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valade16
10-04-2016, 06:23 PM
It was mentioned in another thread how Rondo's statistical accomplishments in Boston were actually to an extent at the expense of the team's wins and that he often took possessions from Allen and KG.

This got me thinking. What players would you say put up good or very good advanced stats (such as PER, VORP, BPM, WS, etc.) where those stats were to an extent hollow or the player didn't really impact the game to the degree those measures indicated?

If possible do one currently (for reference) and an all-timer.

NOTE: I DON'T want examples of a guy who scored a ton under traditional stats like PPG who wasn't impactful, but the guys where advanced stats say they were very impactful that might otherwise not have been.

nycericanguy
10-04-2016, 06:41 PM
Dmc?

Vee-Rex
10-04-2016, 06:54 PM
Dmc?

He's more of a traditional stat booster.

To OP: I think this is a fun thread. I'll take a look at some players and get back at you.

BoSox47
10-04-2016, 07:08 PM
It was mentioned in another thread how Rondo's statistical accomplishments in Boston were actually to an extent at the expense of the team's wins and that he often took possessions from Allen and KG.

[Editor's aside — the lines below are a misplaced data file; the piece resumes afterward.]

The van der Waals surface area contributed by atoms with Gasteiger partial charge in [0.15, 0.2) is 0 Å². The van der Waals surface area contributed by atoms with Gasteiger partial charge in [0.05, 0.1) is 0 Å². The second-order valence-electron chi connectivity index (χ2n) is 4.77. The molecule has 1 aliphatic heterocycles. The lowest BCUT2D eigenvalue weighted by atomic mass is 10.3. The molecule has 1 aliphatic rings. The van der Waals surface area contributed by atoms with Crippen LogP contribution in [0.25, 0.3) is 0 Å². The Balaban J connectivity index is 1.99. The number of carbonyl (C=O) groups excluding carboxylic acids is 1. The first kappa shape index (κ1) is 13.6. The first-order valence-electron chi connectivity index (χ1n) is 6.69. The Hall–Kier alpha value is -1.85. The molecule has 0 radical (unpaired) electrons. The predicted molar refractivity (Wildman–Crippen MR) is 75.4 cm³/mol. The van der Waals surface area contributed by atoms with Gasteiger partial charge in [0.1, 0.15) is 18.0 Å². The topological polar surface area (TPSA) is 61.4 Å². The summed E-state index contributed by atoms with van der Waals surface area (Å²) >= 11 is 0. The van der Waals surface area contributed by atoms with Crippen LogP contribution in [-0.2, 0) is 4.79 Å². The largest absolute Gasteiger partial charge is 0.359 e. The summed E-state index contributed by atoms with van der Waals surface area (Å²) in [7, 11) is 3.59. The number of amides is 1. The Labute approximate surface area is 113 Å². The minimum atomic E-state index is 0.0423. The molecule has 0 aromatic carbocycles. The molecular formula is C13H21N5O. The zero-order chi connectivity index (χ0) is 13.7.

This got me thinking. What players would you say put up good or very good advanced stats (such as PER, VORP, BPM, WS, etc.) where those stats were to an extent hollow or the player didn't really impact the game to the degree those measures indicated?

If possible do one currently (for reference) and an all-timer.

NOTE: I DON'T want examples of a guy who scored a ton under traditional stats like PPG who wasn't impactful, but the guys where advanced stats say they were very impactful that might otherwise not have been.

Early rondo was very impactful on games with his hustle and defense. As soon as KG/Pierce/Ray allen got old he cared less about defense, but for a while he was a good intangibles guy.

ewing
10-04-2016, 07:21 PM
Kevin Martin and KG come to mind.

TheMightyHumph
10-04-2016, 07:23 PM
I refuse to recognize 'advanced' stats

IndyRealist
10-04-2016, 08:09 PM
Kris Humphries, Serge Ibaka, Kevin Love off the top of my head. Damien Lillard, CJ McCollum, DeMarcus Cousins when I looked some stuff up. I could add a ton more if you consider PER "advanced".

Vee-Rex
10-04-2016, 08:22 PM
As with all stats, the problem occurs when people base their arguments solely on one particular stat, or a group of stats. All of TS%, PER, WS/48, BPM/RPM should be used as a tertiary measurement instead of a primary measurement (as they're often used).